The analysis performed in the chapter leaves room for improvement in several ways. First, the use of a value added Cobb-Douglas production function, implying constant output elasticities across firms, is restrictive. More general models, such as a translog production technology (De Monte, 2021; De Loecker and Warzynski, 2012) and/or nonparametric es-timation approaches of production functions (Demirer, 2020; Doraszelski and Jaumandreu, 2018), would allow for more flexibility. Second, firm productivity is estimated from revenue data and as such it conflates price-setting effects with physical productivity. In other words, a firm might be considered productive as it is cost-effective or because it has significant mar-ket power. Using firm-level price indicators (Morlacco, 2017) or physical output/input data would be possible ways to avoid this issue. Third, the measure of market entry and exit is only based on firm observations in the data but not on the legal activity status of a firm, which might bias the effect of firm entry and exit on aggregate productivity.

Merging of the data sets FICUS and FARE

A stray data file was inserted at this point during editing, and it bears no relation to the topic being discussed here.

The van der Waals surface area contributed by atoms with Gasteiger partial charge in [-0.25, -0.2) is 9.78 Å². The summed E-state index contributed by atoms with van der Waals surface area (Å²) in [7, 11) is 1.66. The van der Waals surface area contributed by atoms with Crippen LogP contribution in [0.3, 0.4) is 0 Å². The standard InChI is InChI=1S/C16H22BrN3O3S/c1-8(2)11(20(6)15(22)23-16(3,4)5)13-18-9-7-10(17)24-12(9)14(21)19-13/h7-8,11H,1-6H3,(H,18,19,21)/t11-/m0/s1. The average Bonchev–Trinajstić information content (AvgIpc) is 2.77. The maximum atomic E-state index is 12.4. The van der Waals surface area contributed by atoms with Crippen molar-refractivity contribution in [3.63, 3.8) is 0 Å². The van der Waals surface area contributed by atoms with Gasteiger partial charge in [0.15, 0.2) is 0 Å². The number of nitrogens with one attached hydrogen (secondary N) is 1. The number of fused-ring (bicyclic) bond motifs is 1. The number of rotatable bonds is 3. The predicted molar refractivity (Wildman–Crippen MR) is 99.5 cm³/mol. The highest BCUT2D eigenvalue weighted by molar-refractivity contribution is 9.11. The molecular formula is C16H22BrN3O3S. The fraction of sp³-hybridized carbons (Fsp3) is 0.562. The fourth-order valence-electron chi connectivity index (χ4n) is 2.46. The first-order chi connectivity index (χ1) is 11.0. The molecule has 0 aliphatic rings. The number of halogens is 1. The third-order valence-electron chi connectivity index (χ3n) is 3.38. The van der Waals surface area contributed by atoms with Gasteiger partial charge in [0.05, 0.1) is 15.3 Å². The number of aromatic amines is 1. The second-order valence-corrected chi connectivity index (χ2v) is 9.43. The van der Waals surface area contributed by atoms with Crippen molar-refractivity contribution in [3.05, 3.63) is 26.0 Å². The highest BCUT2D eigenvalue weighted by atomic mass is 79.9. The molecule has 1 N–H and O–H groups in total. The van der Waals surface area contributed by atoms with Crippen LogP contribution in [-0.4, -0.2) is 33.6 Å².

For the analysis the two fiscal firm-level data sets FICUS and FARE are merged, covering the periods from 1994 to 2007, and 2008 to 2016, respectively. Both in FICUS and FARE firms are classified by a 4-digit sector nomenclature « NAF » (nomenclature d’activité française). However, from 2008 onward, the FARE sectoral nomenclature changed: new sectors ap-peared (some FICUS sectors were split), some FICUS sectors disappeared (were merged into a FARE sector). In FICUS, the nomenclature was organized according to « NAF 1 », while in FARE the nomenclature is organized according to « NAF 2 ». In this study a single data set is constructed, 1994 – 2016, by extending the sector nomenclature NAF 2 throughout the whole period. That is, the current 4-digit sector nomenclature NAF 2 are assigned retrospectively to all firms observed in FICUS. For firms that are observed both in FICUS and FARE or only in FARE their 4-digit sector according to NAF 2 is known. However, for firms that have exited the market before 2008 we do not know to which NAF 2 4-digit sector they would have belonged to if they had continued their activity. To also classify these firms by the NAF 2 4-digit nomenclature the following methodology is used: First only those firms that are observed in both data sets, FICUS and FARE, are considered. From these observations a transition matrix is built where each row represents a 4-digit sector according to NAF 1 and each column represents a 4-digit sector according to NAF 2. Each cell of the transition matrix contains the number of firms transiting from a specific 4-digit sector in FICUS (NAF 1) to the new 4-digit sector in FARE (NAF 2). Table 2.12 shows an exemplifying transition matrix, choosing the NAF 1 4-digit sectors 201A – 205C, i.e. the manufacture of wood and products of wood. For instance, it can be seen that there are 2060 firms observed that were classified in FICUS in 201A (first row) and in FARE in the sector 1610 (third column), while there are only 46 observations that were classified in 201A and in FICUS in 0220 (first column). From these observed transition frequencies the transition probabilities are then calculated by sim-ply dividing each element of the matrix by the sum of its corresponding row. That is, the NAF 1 – NAF 2 transition probabilities are calculated by where n is a firm observed in both FICUS and FARE, I and J are specific 4-digit sectors according to NAF 1 and NAF 2, respectively. 1 is an index variable equal to 1 if the condition in parenthesis is fulfilled. Table 2.13 contains the transition probabilities according to the observed transitions Table 2.12. It can be seen that those 4-digit transitions between FICUS and FARE that were more frequently observed obtain accordingly higher probabilities. In a second step, firms only observed in FICUS belonging to a specific NAF 1 4-digit sector, are a All figures represent averages over the whole period 1994-2016. b Shares and rates are given in %.